Albano v. State

Citation89 So.2d 342
PartiesPhillip ALBANO, Appellant, v. STATE of Florida, Appellee.
Decision Date07 September 1956
CourtUnited States State Supreme Court of Florida

Frank Ragano and Edward I. Cutler, Tampa, for appellant.

Richard W. Ervin, Atty. Gen., and Moie J. L. Tendrich, Asst. Atty. Gen., for appellee.

THORNAL, Justice.

Appellant Albano seeks reversal of a judgment of conviction entered pursuant to the verdict of the jury finding him guilty of violations of the lottery laws.

The questions to be determined are whether the trial judge properly allowed evidence to the effect that while in custody the appellant remanded silent when accused of the violations by two witnesses, allegedly accomplices, and whether the trial judge properly charged the jury with reference to the weight to be given to evidence with reference to the failure of an accused to deny his guilt under such circumstances.

By direct information Albano was charged in four counts with violation of the lottery laws, Section 849.09, Florida Statutes, F.S.A. In summary the charges were: (1) that he did unlawfully set up and conduct a lottery for money, (2) that he did unlawfully dispose of money by means of a lottery, (3) that he did unlawfully have in his possession certain implements and devices for conducting a lottery, and (4) that he did unlawfully have in his possession certain tickets in a lottery for money.

Two Negroes were apprehended and after search, they were found to be in possession of numerous bolita tickets and substantial sums of money. They advised the deputy sheriffs that they worked for Albano. The latter was thereupon apprehended after his grocery store and attached shed were thoroughly searched with his consent, and in the course of which search substantial numbers of bolita tickets were found. Albano was taken to the 'squad room' of the County Jail where the two Negroes, in his presence, again admitted their activities as salesmen and pickup men in the bolita business and stated that they worked for Albano. They also later testified to the same thing and further that they accounted for the tickets to him, turned over all the money to him and in exchange for their services received fifteen percent of the gross sales. It is obvious from the record that they did a flourishing business. When thusly accused in the 'squad room', Albano remained silent although previously he had consistently denied any connection with the bolita business.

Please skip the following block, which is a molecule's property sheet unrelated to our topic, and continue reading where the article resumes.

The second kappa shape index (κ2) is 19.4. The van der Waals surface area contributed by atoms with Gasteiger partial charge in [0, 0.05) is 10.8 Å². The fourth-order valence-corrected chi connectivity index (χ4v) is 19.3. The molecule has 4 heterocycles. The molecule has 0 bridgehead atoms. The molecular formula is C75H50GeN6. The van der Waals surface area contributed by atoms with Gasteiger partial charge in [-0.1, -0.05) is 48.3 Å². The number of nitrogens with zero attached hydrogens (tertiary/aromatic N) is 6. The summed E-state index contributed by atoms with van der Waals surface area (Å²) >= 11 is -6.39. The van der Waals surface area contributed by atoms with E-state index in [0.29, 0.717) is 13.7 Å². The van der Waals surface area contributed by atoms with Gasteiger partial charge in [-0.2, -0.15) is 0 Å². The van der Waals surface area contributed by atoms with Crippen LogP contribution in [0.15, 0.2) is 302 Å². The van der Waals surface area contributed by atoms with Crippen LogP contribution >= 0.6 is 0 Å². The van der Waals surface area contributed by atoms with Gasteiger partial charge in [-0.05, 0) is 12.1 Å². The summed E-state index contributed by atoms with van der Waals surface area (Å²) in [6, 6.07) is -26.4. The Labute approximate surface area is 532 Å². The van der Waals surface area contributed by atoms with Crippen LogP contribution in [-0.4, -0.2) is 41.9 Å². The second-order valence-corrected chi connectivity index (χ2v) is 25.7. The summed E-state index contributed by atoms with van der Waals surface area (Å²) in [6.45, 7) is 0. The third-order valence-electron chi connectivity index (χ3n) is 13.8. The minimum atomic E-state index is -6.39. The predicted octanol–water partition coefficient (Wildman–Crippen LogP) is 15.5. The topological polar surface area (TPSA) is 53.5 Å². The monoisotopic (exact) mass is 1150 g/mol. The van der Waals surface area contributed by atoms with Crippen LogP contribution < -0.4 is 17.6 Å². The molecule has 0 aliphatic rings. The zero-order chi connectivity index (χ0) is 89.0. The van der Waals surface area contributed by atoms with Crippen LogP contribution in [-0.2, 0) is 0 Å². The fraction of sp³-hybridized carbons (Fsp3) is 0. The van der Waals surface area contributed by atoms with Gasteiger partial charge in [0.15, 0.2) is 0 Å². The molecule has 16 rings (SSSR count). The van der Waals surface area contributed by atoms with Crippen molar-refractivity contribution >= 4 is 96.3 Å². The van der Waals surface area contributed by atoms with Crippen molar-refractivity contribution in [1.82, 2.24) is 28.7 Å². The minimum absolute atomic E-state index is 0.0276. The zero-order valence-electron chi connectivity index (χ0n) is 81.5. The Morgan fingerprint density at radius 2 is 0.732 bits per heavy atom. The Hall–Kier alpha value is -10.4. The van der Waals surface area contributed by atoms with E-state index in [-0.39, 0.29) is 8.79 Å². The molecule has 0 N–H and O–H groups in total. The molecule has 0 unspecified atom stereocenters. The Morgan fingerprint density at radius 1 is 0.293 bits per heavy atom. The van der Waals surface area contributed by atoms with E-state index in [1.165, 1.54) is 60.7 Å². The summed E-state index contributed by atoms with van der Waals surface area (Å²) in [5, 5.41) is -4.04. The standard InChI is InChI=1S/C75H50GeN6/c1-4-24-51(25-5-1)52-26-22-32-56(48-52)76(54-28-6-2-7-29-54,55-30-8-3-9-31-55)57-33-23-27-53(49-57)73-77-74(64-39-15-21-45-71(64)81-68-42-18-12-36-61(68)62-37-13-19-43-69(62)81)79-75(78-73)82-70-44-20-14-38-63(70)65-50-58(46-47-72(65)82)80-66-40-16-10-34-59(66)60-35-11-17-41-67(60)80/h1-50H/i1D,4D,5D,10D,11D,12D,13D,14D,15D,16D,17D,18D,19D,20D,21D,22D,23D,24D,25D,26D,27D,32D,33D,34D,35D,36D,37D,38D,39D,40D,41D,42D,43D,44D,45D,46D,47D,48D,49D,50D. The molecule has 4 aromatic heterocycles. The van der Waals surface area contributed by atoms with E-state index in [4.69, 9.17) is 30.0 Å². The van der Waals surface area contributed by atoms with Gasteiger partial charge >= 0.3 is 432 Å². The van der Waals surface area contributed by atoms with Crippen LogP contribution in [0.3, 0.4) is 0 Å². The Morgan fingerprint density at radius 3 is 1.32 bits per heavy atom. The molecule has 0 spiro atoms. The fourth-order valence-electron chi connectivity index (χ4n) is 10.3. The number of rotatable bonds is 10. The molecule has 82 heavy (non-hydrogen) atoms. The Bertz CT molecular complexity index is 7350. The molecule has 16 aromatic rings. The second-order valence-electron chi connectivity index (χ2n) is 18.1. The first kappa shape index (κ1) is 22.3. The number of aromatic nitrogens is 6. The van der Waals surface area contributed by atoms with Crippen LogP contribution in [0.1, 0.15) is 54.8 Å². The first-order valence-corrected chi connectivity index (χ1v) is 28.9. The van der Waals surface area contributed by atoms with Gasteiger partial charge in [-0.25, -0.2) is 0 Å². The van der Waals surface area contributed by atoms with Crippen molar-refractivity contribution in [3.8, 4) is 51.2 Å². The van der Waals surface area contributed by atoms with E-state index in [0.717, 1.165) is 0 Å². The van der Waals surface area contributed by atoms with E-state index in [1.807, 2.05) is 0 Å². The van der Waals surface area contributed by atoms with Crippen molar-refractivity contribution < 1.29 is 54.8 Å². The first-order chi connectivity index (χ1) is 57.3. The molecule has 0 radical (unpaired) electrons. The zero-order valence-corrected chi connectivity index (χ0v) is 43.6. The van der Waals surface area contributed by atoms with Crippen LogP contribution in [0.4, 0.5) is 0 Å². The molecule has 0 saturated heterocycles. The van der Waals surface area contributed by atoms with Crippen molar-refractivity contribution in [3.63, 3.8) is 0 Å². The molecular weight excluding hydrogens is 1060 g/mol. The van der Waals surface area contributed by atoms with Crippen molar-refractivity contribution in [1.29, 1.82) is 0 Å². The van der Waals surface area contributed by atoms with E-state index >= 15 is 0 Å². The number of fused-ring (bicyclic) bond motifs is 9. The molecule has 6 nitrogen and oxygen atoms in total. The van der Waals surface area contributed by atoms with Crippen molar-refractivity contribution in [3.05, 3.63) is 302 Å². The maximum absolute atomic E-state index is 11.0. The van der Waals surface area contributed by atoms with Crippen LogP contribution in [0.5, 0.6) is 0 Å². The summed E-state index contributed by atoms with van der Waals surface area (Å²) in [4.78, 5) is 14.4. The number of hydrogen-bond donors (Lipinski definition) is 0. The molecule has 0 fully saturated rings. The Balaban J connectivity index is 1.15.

At the trial testimony was admitted to the effect that when accused by the Negroes in the squad room, the defendant stood mute. In addition to this, however, both Negroes testified at great length and in detail as to their activities as salesmen and pickup men for the defendant. The incriminating evidence found in the defendant's grocery store was likewise admitted in evidence. In fact, the record at the trial was thoroughly saturated with evidence of the guilt of the appellant who offered no evidence whatsoever in his own defense to overcome the substantial amount of evidence offered by the State to establish his guilt.

The jury found the appellant guilty on all four counts, a new trial was denied and the judgment entered sentencing him to a term in the state prison. Reversal of this judgment is sought by this appeal.

Appellant contends that the judgment should be reversed because it was error to allow the evidence with reference to his failure to deny his guilt when accused by the incriminating witnesses while he was in custody and also that the trial judge should have instructed the jury that such evidence should be received with great care and caution.